Like pearls on a necklace

counting pearlsImage by rosemary

It’s not unusual to feel muddled when you think about what the best course of home education is for your children. There are competing promises among the many choices.

“children learn best when children decide what, when, and how they will learn, and for what purpose”
advanced academic preparation
“inspire, not require”
connections between subjects
personalized education
“a well trained mind”
“a science of relations”
character building
religion-free, multicultural, world citizen
“literature-rich, Christ centered”
structured and thorough

I’m sure you can add quotes and slogans of your own.

With the advent of the Internet, there are even more homeschooling groups, websites, blogs, forums, email lists, and Facebook groups than ever. Each promises a happy, well-educated, well-adjusted child at the end of the journey.

What happens when you explore is that the advocates of any system typically believe in their system so thoroughly, they disregard the value of any other system.

When you make a choice to adopt a specific program or plan (even if the “plan” is to let go of the “plan”!), the initial experience is often like trying to join a marathon in progress, only you’ve never done the training. You get tired, you say the wrong thing, you do the wrong thing… while the trained runners whiz by you.

Missteps and misunderstandings of the principles lead to strong exhortations on the part of the advocates: everything from advice-giving, to figurative hand-slaps, to humiliations.

Even when you earnestly seek to apply the principles in their entirety, if you run aground (have struggles, find that the method isn’t working for one of your children, or discover that you aren’t having the success you envisioned), sometimes you’re blamed for not applying the principles correctly, or enough, or with the right tone of voice, or according to the right schedule (or lack of it!).

Learning how to live according to a vision someone else cast is demanding. No two people understand the vision the same way. Add your family to the mix (where you’ve done all the research, and they’ve typically done none), and you have a recipe for confusion—particularly during the transition away from one paradigm to another.

Parenting and education are broad categories. There is no one (single) way to bring children into adulthood as learned people. We know this because the world over uses a variety of parenting and educational strategies, and the world embodies brilliant minds and close connected families in cultures completely different from ours.

Our goal can’t be to find the right set of tools, or the right ideology, or the right system. It can’t be to advocate so righteously for one method that we overlook the benefits or valuable insights of another.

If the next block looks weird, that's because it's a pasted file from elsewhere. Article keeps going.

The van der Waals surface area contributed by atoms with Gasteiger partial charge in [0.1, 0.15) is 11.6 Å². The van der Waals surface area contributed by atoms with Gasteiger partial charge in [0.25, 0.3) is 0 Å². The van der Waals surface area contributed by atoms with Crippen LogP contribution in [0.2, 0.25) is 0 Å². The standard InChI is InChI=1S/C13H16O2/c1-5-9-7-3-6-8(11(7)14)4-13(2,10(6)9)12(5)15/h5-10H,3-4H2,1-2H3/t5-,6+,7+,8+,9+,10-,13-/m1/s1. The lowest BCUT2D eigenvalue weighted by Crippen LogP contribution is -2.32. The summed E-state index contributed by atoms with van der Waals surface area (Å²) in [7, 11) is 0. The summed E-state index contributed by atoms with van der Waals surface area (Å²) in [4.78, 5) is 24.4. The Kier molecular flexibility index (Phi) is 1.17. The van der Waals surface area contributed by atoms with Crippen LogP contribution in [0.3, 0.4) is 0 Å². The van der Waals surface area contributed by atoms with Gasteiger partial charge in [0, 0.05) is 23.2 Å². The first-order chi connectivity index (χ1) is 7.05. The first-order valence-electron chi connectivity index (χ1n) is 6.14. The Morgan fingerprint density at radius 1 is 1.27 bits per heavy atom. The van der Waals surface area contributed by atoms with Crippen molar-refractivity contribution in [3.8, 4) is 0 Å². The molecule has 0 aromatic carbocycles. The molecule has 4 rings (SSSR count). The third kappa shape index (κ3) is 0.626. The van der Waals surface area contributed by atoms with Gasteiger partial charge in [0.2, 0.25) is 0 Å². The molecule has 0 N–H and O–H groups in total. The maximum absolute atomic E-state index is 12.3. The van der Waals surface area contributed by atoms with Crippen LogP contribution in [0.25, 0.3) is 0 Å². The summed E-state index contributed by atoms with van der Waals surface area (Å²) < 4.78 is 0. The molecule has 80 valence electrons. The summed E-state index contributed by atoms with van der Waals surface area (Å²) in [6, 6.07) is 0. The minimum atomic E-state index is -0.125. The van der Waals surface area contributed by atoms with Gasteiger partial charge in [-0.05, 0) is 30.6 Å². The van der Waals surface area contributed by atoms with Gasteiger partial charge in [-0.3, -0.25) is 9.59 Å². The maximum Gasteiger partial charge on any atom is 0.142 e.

Any philosophy that adopts the viewpoint that if you experience “failure” or struggle, you aren’t doing it right, is in danger of putting ideas ahead of people. No one lives any belief system so purely that they never run up against the limits of that perspective.

In fact, I’d go so far as to say that all perspectives have limits—and all people have limited abilities to carry out their best intentions.

Examining your principles is a good place to start (principles are easier to live by than rules). But purists can turn principles into rules… so be careful.

Your best bet is to be gentle with yourself and to surround your homeschool life with people who are advocates for *you* more than your philosophy of education or parenting. You should have room to air your confusion, your mistakes, your failures, and your successes. You shouldn’t have to pretend to live up to the ideals of the group in order to participate. You shouldn’t be subjected to unkind scrutiny for the sake of being a lesson for others.

It is possible to get value from a perspective, even if you don’t adopt all of it.

It’s possible to use a style of education for a few years, and then try something else for a few years just to change up the energy in your home.

It’s great to read the powerful arguments for a variety of educational theories so that you avoid getting into a rut of thought where you make one view “all bad” and have to defend your view as “all good.”

These are rarely useful ways to evaluate.

Lastly, some seasons demand different styles of home education for everyone’s peace of mind. Families dealing with chronic or terminal illness in a parent will necessarily approach home education differently than those with parents fully functioning.

What matters—what will matter most to you in the end—is the feeling that the people you love consider home and education to be pleasant, peaceful, and life-giving. No family or home feels like that all the time in any philosophy. Many philosophies help you get there. Most often, the philosophy is only as good as the emotional health of the parents anyway.

Your goal is to string together (like pearls on a necklace) moments where you can say, “Today was a good day together and we learned something too.”

When these accumulate, life starts to hum. Don’t worry so much about how you got there. Enjoy it while it lasts. Note it. Be proud of it. Don’t doubt it.

Weirdly, that’s enough—whether you co-sleep or bottlefeed or homeschool or put your kids on a yellow bus.

Love in the home, created by conscientious parents, who take education seriously (in any of its myriad forms), is what we all want.

Go forth into your homeschool this morning and enjoy whatever philosophy it is that has your fascinated today.

Cross-posted on facebook.

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